|Posted by Connie Vellekoop on January 19, 2010 at 8:35 AM||comments (0)|
One of the issues that appears frequently is that of Parental Involvement in the pianistic progress of a student.
Age of the student is the main factor--the younger the student, the more the parent needs to be involved: Reminding about practice time, making sure it happens, reading the notebook with the student and making sure he/she understands what and how to practice.
As the student matures, the parent can involve themselves less and less -- BUT, always keeping an ear tuned to what's going on! YOU are paying a lot of money for this, so it's to your best interest to make sure your child is progressing as they should.
I'm a firm believer in "You live under my roof, eat my food, so I call the shots!" This does not have to be done in a domineering, belligerent way. It's what I call "cheerful obdurance!" And believe me, this is all from LONG experience with my own kids. I have heard EVERY excuse, ALL the tearful complaints, and ANY kind of temper tantrum. With calm demeanor and folded arms, I reminded them, "I, your mother, cannot be moved!"
I WOULD like to gently request, though, that if the parent is sitting in on the lesson, to please not offer corrections, reprimands, and comments to your offspring during the lesson. I am perfectly capable of correcting even (gasp!) BAD ATTITUDES. Yup, I've seen them all and I have my ways of dealing with it. And if it's a musical correction needed, I take into account the priority and importance of the mistake--sometimes choosing to focus on only one or two issues.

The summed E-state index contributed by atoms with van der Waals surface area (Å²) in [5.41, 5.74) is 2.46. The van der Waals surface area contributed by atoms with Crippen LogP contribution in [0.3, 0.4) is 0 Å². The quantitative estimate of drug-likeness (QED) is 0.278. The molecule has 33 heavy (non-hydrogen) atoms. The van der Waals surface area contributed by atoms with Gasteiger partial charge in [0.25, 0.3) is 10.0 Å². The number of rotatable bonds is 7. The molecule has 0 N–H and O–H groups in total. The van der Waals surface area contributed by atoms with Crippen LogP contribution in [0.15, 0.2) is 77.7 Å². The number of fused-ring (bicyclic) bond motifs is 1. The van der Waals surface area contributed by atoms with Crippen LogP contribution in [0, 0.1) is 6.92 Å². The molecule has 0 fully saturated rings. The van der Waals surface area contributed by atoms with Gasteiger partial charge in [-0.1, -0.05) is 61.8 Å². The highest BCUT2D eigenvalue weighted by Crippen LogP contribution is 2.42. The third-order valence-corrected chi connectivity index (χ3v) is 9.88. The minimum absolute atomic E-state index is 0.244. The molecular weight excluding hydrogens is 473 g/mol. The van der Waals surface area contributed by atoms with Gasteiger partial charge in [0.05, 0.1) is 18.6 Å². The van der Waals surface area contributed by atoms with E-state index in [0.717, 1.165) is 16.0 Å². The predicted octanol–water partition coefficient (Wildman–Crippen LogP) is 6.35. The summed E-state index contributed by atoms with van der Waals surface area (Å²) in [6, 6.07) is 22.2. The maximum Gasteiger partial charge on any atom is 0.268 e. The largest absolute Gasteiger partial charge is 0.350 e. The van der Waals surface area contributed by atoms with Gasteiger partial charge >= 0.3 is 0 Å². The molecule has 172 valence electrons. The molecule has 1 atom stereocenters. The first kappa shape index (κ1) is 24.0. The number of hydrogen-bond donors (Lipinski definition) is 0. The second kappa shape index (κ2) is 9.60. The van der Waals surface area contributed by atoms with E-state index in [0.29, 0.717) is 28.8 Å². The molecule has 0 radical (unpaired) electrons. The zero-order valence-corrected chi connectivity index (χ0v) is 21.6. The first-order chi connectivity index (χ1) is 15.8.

|Posted by Connie Vellekoop on January 16, 2010 at 9:53 PM||comments (1)|
Ask any piano teacher! Counting out loud is near and dear to our hearts! We view it as our favorite form of torture--second only to metronome use!
Just kiddin' of course, but this is exactly what some students seem to see it as. But let me explain the reasons why I hound, cajole, threaten and bribe students to count out loud:
1. To keep the beat steady
2. To play the right note values (whole, half, quarter, eighths, etc.)
3. To know where you are in the measure--"Am I on the first beat or the third?" Etc.
4. It keeps the student focused on the music (it's hard to think about other things if you're counting out loud.)
5. For some reason no one seems to be able to explain--the person seems to play the notes better--not as many errors. One of my teachers used to say: "Saying it---makes playing it!"